Gillette challenges toxic masculinity by encouraging men to be ‘the best a man can be’

By Sierra Dotson
January 28, 2019

The hashtag #boycotgillette has gone viral on social media with some protesters going as far as to post photos of their unopened Gillette products in the trash. Photo by Wiki Commons.

Gillette has been a household name for generations and has always been “the best a man can get” when it comes to grooming products. However, in wake of a new, experimental advertising campaign, many feel the company has insulted their biggest customer demographic.

The minute-long commercial encourages men to call out other men for behaviors such as violence, bullying and sexual harassment, emphasizing how “the boys watching today will be the men of tomorrow.” The slogan for the new campaign is “the best men can be,” a play on words for their classic slogan “the best a man can get.” Despite the ad’s attempt at promoting positivity, many customers have taken to social media to express their distaste for the campaign.

“Gillette has stated that this is not a one-time commercial, but that they really want to change their approach so that your experience of their product will also signal different that they traditional image of masculinity. I think that if they are consistent in this messaging, and that the ad is not just a temporary was of capitalization on the national conversation, then I have less problem with it,” Paul Wright says. “I think it was part of a marketing strategy for Gillette that was designed to sell razors at a time when men are buying fewer razors. But that doesn’t mean that you have to view what they’re doing as cynical. It is about the profit, but it also a way for the company to signal that it wants to be on the right side of history on these issues.”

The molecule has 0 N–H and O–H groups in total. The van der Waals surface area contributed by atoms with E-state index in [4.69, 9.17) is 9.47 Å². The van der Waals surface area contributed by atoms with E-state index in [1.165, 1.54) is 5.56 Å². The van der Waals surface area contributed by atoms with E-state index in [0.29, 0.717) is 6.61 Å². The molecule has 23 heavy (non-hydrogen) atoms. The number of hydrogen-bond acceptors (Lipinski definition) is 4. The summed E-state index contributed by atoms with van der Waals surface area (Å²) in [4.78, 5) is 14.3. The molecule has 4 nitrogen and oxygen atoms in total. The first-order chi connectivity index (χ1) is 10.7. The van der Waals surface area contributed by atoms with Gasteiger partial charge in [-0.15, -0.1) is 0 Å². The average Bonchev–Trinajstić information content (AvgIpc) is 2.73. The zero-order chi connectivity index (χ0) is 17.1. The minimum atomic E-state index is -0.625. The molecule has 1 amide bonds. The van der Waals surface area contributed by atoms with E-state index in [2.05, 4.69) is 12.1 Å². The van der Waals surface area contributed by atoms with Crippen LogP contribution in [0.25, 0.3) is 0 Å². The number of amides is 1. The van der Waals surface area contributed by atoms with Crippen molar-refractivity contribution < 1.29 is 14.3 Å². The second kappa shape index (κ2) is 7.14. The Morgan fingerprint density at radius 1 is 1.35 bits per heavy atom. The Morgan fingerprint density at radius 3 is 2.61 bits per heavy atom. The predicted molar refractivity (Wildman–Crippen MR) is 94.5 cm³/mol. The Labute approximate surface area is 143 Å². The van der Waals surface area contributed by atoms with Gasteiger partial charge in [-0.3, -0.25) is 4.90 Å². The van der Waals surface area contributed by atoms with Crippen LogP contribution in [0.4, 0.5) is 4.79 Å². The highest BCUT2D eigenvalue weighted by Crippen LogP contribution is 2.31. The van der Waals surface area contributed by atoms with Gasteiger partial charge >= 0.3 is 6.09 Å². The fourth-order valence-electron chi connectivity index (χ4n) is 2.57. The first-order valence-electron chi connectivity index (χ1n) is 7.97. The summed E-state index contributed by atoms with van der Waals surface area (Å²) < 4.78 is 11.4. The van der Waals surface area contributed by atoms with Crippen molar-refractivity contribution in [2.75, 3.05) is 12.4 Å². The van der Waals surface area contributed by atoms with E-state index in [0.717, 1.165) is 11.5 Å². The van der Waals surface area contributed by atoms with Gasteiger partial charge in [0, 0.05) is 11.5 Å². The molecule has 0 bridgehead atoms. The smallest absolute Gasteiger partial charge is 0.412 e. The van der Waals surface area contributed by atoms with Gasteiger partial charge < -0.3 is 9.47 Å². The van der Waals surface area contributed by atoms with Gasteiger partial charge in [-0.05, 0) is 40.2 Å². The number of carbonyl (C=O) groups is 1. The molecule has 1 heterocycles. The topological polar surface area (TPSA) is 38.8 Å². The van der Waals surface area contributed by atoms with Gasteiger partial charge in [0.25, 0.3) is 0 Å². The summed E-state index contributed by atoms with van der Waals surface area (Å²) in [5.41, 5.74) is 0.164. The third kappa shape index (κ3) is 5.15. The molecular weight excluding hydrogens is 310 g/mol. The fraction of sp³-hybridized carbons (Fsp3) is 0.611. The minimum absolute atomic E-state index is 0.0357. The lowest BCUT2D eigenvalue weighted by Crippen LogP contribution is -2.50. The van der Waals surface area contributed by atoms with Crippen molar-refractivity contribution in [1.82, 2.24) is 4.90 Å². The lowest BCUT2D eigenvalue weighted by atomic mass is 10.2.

One protester comments “No one tells me how to be a man” in response to Gilllete. Photo by Sierra Dotson.

Paul Wright is the assistant provost for international affairs at Cabrini University. He is also currently the professor of the gender & body studies course “Difficult Men: Masculinity and Media” which tackles the theme of toxic masculinity.

“I think its revealing that people are boycotting Gillette just for presenting an ad that simply says ‘be nice’ and ‘be supportive of people who are otherwise oppressed.’ The fact people are mad about it says a lot about their own anxieties surrounding masculinity,” Wright said.

In wake of larger scandals such as the Nike and Colin Kapernick collaboration, the debate whether advertising should be politicized is nothing new. Aside from those who are outraged by the message itself, an entire other category of outrage is by those angered by the fact the ad made a statement on the issue at all, regardless of whether they agreed with the message or not. 

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Sierra Dotson

Cabrini University 2021 // News Editor 2019-2020

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